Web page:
FEEDING OUR MICROBIOME
FEEDING OUR MICROBIOME
by Jeff Nathanson, M.D.
We have known for some time that trillions of bacteria and other microbes live in our intestinal tract and play an important role in health, influencing our risk for developing all sorts of conditions, including heart disease and diabetes. Recently, as discussed in an article in the New York Times (How the Right Foods May Lead to a Healthier Gut, and Better Health), a large new international study has found that the composition of our microbiome is largely shaped by what we eat.
The researchers analyzed the diets, health, and microbiomes of more than a thousand people. They collected data on a wide range of factors that influence metabolism and disease risk, analyzing the participants’ diets, microbiomes and body fat. They took blood samples before and after meals to look at their blood sugar, hormones, cholesterol and inflammation levels. They monitored their sleep and physical activity. And for two weeks they had participants wear continuous glucose monitors that tracked their blood sugar responses to different meals.
What they found is that certain whole foods, namely high fiber foods such as spinach, broccoli, tomatoes, nuts, and seeds, as well as minimally processed animal foods such as fish and full-fat yogurt, were associated with a more favorable microbiome and good health. Conversely, highly processed foods with added sugars, salt, and other additives – juices, sweetened beverages, white bread, refined grains, and processed meats – were associated with bad “gut bugs” and worse cardiovascular and metabolic health.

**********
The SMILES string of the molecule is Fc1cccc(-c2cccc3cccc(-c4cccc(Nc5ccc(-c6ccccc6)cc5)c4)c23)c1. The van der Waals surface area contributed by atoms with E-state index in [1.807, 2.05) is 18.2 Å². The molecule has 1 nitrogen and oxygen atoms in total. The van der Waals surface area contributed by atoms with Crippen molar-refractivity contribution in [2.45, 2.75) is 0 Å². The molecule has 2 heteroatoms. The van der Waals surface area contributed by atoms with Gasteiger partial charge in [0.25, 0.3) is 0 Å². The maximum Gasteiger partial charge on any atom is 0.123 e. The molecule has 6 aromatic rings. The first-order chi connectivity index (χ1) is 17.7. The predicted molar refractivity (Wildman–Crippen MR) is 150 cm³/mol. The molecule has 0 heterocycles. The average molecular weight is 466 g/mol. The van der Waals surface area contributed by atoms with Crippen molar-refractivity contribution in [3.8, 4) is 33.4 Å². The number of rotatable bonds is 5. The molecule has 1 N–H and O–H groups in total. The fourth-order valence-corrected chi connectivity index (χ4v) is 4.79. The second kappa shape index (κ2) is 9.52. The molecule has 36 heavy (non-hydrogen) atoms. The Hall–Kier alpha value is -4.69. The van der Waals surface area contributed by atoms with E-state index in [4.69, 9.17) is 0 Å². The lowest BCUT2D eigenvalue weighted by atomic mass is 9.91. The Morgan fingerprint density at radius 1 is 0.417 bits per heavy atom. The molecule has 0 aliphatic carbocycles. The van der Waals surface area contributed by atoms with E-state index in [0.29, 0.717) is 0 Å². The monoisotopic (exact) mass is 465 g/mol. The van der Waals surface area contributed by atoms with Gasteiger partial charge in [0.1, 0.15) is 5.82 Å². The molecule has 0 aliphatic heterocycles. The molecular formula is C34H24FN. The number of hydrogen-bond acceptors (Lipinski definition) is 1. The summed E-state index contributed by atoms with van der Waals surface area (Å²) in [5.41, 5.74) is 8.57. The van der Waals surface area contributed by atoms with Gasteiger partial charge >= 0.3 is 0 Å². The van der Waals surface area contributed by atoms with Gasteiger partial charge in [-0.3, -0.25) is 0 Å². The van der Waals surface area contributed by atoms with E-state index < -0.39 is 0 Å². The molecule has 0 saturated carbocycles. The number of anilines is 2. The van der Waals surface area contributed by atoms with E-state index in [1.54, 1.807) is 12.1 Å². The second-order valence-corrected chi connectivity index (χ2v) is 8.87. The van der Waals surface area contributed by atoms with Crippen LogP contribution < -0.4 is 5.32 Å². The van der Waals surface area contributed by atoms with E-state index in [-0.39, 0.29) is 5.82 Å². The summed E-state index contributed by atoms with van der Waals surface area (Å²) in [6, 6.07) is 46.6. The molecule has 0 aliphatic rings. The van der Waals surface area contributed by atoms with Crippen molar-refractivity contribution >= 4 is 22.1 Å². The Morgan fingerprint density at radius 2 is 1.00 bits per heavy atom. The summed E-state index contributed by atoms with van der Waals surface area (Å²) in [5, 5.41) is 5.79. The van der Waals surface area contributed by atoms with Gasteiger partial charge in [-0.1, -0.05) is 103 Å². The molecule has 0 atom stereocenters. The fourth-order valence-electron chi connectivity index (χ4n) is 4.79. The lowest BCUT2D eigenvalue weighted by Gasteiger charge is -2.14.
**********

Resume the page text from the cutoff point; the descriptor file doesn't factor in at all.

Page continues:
Surprisingly, what people ate had a more powerful impact on the makeup of their microbiomes than their genes. Identical twins were found to share just 34 percent of the same gut microbes, while people who were unrelated shared about 30 percent of the same microbes.
“It goes back to the age-old message of eating as many whole and unprocessed foods as possible,” said Dr. Sarah E. Berry, a nutrition scientist at King’s College London and a co-author of the new study which was published last month in Nature Medicine.
“What this research shows for the first time is the link between the quality of the food we’re eating, the quality of our microbiomes and ultimately our health outcomes.”
Dr. Berry and her colleagues are now planning a clinical trial in which they will test whether telling people to change specific foods in their diets can alter levels of good and bad microbes in their guts and subsequently improve their health. One day the hope is that doctors and nutritionists may be able to prescribe personalized diets to people based in part on the unique makeup of their microbiomes and, in so doing, hopefully prevent or perhaps even treat some diet-related diseases.
If you would like to learn more about foods that promote health and a healthy microbiome, please schedule an appointment with one of our Registered Dietitians by either calling 224-407-4400 or visit us online at www.compgihealth.com.